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Hence, I began using prolotherapy to tighten ligaments and even published papers showing that this ligament injury happened in car crash patients and that treating it through x-ray guided injections was feasible (1,2). While some of these patients got better, in particular, the ones with craniocervical instability were harder to treat. They began to collect in my practice and were some of the patients that I was the least happy to see return because I could do nothing for them.

It was about that time that I was introduced to upper cervical fusion as a craniocervical instability treatment. The good news is that we had one or two patients who did well with this approach. The bad news was that since we were fast becoming a regional collector for patients with neck issues, headaches, and dizziness, I saw far too many that were worse after their fusions. At about this same time I was developing the Regenexx concept and using stem cells to begin to treat the damaged facet joints and ligaments of my upper cervical patients. Again, a few more got better, but there was still this group of patients that we couldn’t help.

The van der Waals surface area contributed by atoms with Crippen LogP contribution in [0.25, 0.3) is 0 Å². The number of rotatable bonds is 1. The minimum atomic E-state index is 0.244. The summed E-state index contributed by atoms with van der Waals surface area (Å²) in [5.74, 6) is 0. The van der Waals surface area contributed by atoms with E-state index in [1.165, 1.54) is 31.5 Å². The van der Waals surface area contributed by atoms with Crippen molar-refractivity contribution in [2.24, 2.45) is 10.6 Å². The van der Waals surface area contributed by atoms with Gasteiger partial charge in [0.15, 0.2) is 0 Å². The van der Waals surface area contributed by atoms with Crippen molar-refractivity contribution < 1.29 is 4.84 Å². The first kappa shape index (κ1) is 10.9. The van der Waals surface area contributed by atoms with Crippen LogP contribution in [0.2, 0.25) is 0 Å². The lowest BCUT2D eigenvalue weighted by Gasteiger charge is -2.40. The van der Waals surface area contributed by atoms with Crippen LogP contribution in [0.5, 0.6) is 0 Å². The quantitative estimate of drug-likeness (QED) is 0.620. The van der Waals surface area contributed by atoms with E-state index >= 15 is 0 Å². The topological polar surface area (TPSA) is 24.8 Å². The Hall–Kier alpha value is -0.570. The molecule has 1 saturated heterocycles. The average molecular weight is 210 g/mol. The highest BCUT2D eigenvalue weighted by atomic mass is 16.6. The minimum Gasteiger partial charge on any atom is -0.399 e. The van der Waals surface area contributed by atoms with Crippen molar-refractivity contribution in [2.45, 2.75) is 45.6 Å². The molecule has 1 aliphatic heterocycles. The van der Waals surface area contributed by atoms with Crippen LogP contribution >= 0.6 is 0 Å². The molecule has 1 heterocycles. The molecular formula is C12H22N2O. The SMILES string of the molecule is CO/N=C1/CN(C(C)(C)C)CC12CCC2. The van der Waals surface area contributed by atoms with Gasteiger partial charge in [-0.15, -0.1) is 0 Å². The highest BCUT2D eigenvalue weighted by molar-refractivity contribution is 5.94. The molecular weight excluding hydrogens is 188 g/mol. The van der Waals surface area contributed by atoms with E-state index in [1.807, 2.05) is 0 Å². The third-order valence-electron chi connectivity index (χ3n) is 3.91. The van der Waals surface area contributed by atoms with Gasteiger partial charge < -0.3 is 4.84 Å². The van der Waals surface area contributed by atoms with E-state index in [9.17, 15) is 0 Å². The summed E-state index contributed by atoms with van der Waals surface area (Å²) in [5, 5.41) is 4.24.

Fast forward to 2014 when I began to play with a model we had in the office looking for a better craniocervical instability treatment. This was a large C1-C2 model that had alar and transverse ligaments. I spend a year-plus looking at whether we could come in from the front to inject these ligaments.

PICL is Born

By 2015 I was convinced that you could pass a needle from the posterior oropharynx (back of the throat) through an opening in the C1-C2 bones and into the alar, accessory, and transverse ligament. While all of the anatomy textbooks said there should be nothing in the way, I was initially pretty reticent to take the plunge.

The good news was that we were seeing and publishing on dramatic results in knee ACL tears facilitated by precise x-ray guided bone marrow concentrate injections (the torn ACLs were clearly healing on post-injection MRIs) (3,4). Hence, I took the plunge and injected my first patient using an early version of the PICL procedure in 2015.

Pam’s Story